Surgical Set


Wooden box containing seventeen metal and five ivory plates for repairing broken bones. One inscription reads “SHERMAN VANADIUM.” Another reads “CHAS. NEUHAUS & CO.” Sherman Vanadium Steel (aka stainless steel) was the first metal developed specifically for human use—for manufacturing bone fracture plates and screws. It was promoted by William O’Neill Sherman (d. 1954), a surgeon in Pittsburgh. Chas. Neuhaus & Co., of Baltimore, made various surgical and medical instruments.

Ref: William O’Neill Sherman, M.D., “Vanadium Bone Plates and Screws,” Surgery, Gynecology and Obstetrics 14 (1912): 629-534.

“Doctor Nails Broken Bone,” Washington Post (Aug. 2, 1912), p. 1.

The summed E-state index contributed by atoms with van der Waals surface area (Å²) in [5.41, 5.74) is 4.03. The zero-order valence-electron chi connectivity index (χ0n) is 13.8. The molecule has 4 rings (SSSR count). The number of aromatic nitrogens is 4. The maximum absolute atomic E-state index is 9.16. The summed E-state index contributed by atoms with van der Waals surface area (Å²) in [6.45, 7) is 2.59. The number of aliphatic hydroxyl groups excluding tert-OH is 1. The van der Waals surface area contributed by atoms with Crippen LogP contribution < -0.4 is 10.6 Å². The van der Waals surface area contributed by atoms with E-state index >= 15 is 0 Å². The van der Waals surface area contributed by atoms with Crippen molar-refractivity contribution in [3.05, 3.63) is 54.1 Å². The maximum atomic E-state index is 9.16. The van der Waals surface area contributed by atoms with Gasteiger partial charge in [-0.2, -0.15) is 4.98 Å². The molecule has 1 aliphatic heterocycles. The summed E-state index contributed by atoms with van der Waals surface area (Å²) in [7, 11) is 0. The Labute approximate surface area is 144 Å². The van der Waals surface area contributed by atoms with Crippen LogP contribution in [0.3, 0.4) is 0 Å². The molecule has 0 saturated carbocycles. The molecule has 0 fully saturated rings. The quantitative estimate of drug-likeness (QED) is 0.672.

Maker: Orthopedic Equipment Company Inc.

Location: Currently not on view

Place Made: United States: New York, New York City

See more items in: Medicine and Science: Medicine


Exhibition Location:

Credit Line: Gift of The Medical and Chirurgical Faculty of the State of Maryland

Data Source: National Museum of American History

Id Number: MG.302606.748Accession Number: 302606Catalog Number: 302606.748

Object Name: Unknownsurgical setbone plate set

Physical Description: metal, steel (overall material)ivory (overall material)metal, brass (overall material)velvet (overall material)leather (overall material)Measurements: overall: 2 1/2 in x 10 in x 4 3/4 in; 6.35 cm x 25.4 cm x 12.065 cm


Record Id: nmah_1134508

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